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hope to the forgotten
Palmer, Toronto Star
treated as a pariah of African nations. But Canadian doctors try
to aid at-risk newborns
The ends of
the "s" on the tiny sign at the fork in the dusty paths just outside
the Howard Hospital in central Zimbabwe swirl in curlicues, a seemingly
cheery illustration for such a dark message: "coffins for sale."
In a country
where HIV rates are in the double digits and there's no money for
life-saving drugs, death is a virtually certain outcome for AIDS
patients visiting the local hospital.
is hardly alone among African nations in its struggle against the
virus, none has a worse international reputation and fewer offers
Yet, for three
weeks this month, infectious disease specialist Dr. Andrew Simor
visited the overwhelmed Salvation Army hospital where expectant
HIV-infected mothers have learned that early intervention by the
Canadian doctor and his team can save their babies from AIDS.
In a country
where HIV infection rates hover at about 25 per cent, Simor is using
a $280,000 grant from the Canadian International Development Agency
to build a new laboratory and offer life-saving anti-retroviral
treatment and medications meant to reduce AIDS transmission rates.
"The women are
very aware of what the implications are," Simor said.
"HIV in that
country — there's still a stigma attached to it," he said. "Women
in particular don't want to know their diagnosis because their partners
blame them and beat them."
Simor has visited
the clinic every year to year and a half since 1998, mostly with
the help of the hospital and Ve'ahavta, a Jewish humanitarian group
with local and international projects.
specialty is tuberculosis and antibiotic resistance, Simor is better
known as the doctor from Sunnybrook & Women's Health Sciences
Centre who added clarity to the sensationalism surrounding SARS
and West Nile virus.
He first learned
of the Howard Hospital, 90 kilometres north of Harare, from Paul
Thistle, a Toronto-born and trained obstetrician who presides over
its wards as everything from family doctor to anesthesiologist to
thoracic surgeon, since he is the hospital's sole physician.
ago, Thistle was visiting family in Toronto and turned to one of
Simor's colleagues for advice on what to do if he got a needle prick
from an HIV-infected patient. That led to a partnership aimed at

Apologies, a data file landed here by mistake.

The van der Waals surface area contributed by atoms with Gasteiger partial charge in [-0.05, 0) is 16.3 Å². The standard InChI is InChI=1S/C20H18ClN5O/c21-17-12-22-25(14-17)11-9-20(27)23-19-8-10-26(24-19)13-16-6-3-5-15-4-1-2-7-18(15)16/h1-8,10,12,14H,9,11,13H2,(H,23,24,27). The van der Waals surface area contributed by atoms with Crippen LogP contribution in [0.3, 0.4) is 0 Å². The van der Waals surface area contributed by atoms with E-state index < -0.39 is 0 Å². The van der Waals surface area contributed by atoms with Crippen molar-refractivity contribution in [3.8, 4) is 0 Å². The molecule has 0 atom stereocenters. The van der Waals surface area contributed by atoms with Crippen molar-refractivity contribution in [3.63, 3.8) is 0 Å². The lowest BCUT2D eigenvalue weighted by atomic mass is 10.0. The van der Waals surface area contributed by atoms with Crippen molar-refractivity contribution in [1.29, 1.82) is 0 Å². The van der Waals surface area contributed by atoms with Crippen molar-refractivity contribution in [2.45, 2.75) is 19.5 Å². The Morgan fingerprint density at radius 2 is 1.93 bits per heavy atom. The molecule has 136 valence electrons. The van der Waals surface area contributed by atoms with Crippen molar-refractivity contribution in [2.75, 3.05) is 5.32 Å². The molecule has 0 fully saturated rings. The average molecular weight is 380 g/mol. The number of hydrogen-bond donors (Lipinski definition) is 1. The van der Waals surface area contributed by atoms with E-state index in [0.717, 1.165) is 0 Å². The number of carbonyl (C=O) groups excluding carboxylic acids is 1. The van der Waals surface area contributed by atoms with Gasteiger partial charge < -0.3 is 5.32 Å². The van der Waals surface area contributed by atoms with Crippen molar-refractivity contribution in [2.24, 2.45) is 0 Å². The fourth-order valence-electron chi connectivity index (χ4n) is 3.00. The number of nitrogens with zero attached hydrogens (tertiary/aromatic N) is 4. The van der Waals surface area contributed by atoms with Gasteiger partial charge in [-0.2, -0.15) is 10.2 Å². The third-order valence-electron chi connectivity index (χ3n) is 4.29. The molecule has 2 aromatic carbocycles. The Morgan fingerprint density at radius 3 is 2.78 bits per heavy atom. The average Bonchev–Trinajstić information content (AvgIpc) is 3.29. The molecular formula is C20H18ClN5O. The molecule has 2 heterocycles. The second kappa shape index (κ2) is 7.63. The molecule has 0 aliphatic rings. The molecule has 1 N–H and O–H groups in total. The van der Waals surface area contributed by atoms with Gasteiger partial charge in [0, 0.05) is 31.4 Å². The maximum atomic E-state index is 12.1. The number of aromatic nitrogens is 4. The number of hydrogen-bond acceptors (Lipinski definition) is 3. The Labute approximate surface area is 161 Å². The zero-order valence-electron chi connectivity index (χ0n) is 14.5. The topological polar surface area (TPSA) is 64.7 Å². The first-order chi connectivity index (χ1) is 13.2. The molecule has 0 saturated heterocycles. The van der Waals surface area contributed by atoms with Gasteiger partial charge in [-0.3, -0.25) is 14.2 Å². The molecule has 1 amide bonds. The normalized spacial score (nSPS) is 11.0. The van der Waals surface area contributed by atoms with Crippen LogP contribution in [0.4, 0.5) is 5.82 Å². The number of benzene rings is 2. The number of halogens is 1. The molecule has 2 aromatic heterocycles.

reducing the number of babies infected with HIV during labour and
delivery by giving them drugs to fend off the virus as soon as they're
pharmacy shelves are frequently bare and its x-ray machines routinely
run out of developer, the government hospital treats about 300,000
people, most of them subsistence farmers who live in thatch-covered
huts that seem to radiate from the clinic, down dusty roads and
rugged pathways where chickens and goats scratch for food and women
walk in search of water.
of all, can afford to deal with HIV/AIDS," Simor said.
Already an ignored
corner of the world, Zimbabwe's pariah status makes it just about
the worst place to try to stop a virus bent on destroying it, says
He is harsh
in his criticism of President Robert Mugabe's dictatorship, calling
it "incompetent" and "corrupt." During these trips, he sees what
Mugabe's reforms have done to the local people, how they've grown
thinner and sicker and more depressed in a seemingly endless cycle
During his visits,
Simor says he feels a growing air of hopelessness permeating the
once seen as the bread basket of southern Africa for its rich mining
contracts, plentiful mineral deposits and lucrative farming sector
— one that not only managed to feed the country but export produce
and crops like tobacco.
an international pariah.
Land owned and
occupied by white farmers has been forcibly redistributed to black
workers by Mugabe's order. Aid workers say the result is that the
country is suffering from a serious, potentially deadly food shortage.
Blistering United Nations reports point to numerous human rights
abuses, including rigged elections and harassment of Mugabe's detractors.
The latest condemnation
came as Mugabe ordered the slums surrounding the capital city torn
down and the squatters forcibly removed.
Almost a quarter
of all Zimbabweans are infected with HIV, a staggering rate that
means out of the 12 million people who live in the south African
country, three million could die of AIDS.
While it's official
policy to provide every HIV-infected person with free anti-retroviral
drugs, the country rarely has any in stock.
Simor uses a
small, five-year-old CIDA grant to pay for a new laboratory at the
hospital, one that will be able to provide more accurate testing
for things like tuberculosis and HIV. Once that money is gone, Simor
says he's unlikely to get further funding from CIDA for Zimbabwe,
since the south African country's dictator makes it politically
unsavoury to provide foreign aid.
Simor is heading a study looking at whether transmission rates between
infected mothers and their babies can be reduced if the babies are
treated with anti-AIDS drugs at birth.
The study includes
counselling for the AIDS-infected mothers, which Simor insists helps
is looking at whether a shorter course of treatment is effective
at reducing infection rates among newborns, while yet another is
looking at ways to prevent mother-to-baby transmission through breast
So far, they've
convinced a dozen women to face the cultural stigma of giving up
breastfeeding after six months to study whether it has any impact.
just enrolled their first 100 non-pregnant patients in a study that
gives them life-saving anti-retroviral therapy.
"That's a drop
in the bucket when you look at the whole country," Simor said.
"But it's a
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